Top White House economic adviser Larry Kudlow on Monday applauded President-elect Joe Biden’s nomination of Janet Yellen to lead the Treasury Department — breaking with other Trump administration officials who have not even acknowledged that Biden won the election.
Kudlow offered the surprising praise for Yellen during a live interview with The Washington Post, during which the National Economic Council director also revealed that he has started sending congratulatory notes to some early Biden appointees.
Kudlow’s comments come as President Donald Trump refuses to accept Biden’s victory in the November election and has demanded that key states overturn their results because of what he calls voter fraud.
Kudlow said Yellen’s nomination to lead Treasury was a “good idea.” He said she “knows the ropes” and did a “decent job” when she chaired the Federal Reserve. He also doubts she would support raising taxes next year.
“I might not agree with her on every point,” he said. “She was more of a spender. I’m a tax cutter, as you know, a supply sider. But I think she has very sensible views on the economy.”
When pressed to comment on Biden’s team, Kudlow acknowledged that Trump was continuing to contest the election. “First of all, we’ve got to get through the Electoral College,” he said. “We’ll see how that shapes up. As you know, the president is still pursuing various avenues to stop what he believes and what others believe is a good deal of election fraud.”
Still, Kudlow said he had sent a note congratulating Jared Bernstein, a left-leaning economist whom Biden named to his Council of Economic Advisers.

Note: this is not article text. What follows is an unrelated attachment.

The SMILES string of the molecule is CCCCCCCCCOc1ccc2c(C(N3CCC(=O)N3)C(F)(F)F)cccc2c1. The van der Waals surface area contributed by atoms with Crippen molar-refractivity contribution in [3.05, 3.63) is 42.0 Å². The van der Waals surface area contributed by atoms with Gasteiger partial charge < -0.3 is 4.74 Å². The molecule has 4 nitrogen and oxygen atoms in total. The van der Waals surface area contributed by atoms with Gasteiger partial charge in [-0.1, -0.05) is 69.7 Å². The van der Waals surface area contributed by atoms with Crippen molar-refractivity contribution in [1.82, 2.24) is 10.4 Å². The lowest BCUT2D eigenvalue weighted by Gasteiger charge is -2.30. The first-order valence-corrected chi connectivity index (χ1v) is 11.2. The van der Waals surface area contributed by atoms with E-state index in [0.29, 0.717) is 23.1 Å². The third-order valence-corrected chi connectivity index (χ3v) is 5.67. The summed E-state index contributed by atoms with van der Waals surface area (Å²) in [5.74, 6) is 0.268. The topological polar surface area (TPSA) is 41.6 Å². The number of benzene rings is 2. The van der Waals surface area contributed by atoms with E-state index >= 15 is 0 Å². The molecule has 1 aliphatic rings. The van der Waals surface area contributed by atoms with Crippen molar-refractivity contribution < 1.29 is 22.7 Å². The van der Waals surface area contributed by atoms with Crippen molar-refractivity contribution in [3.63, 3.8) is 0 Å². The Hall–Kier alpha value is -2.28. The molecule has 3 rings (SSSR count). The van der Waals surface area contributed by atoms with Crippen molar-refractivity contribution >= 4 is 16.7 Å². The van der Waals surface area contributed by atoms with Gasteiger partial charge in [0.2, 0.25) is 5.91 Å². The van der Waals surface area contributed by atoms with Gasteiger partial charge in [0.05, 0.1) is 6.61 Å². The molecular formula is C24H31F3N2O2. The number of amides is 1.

“I myself, besides Jared, have been friends or colleagues — pals — with a number of the folks coming in,” Kudlow said. “To lesser degrees or more degrees, I agree or disagree with their policies. I’m not going to take their inventory. I believe in honeymoons.”
Kudlow, who was a CNBC host and contributor before joining the Trump White House, said he planned to return to New York and “will go back to the TV and radio business, which I love so much.”
As for the prospect of Congress passing additional economic relief before the end of the year, Kudlow said “the odds are improving.” He said officials were focusing on a roughly $900 billion agreement being worked out between moderates in the Senate and House. He said any potential deal would need to include liability protections for businesses — a top priority for Republicans — and that Trump did not want a “gigantic assistance package” for state and local governments, a priority for Democrats.
Kudlow said he believes that the bipartisan legislation had “moved significantly in the Republican Senate direction and in the White House direction.”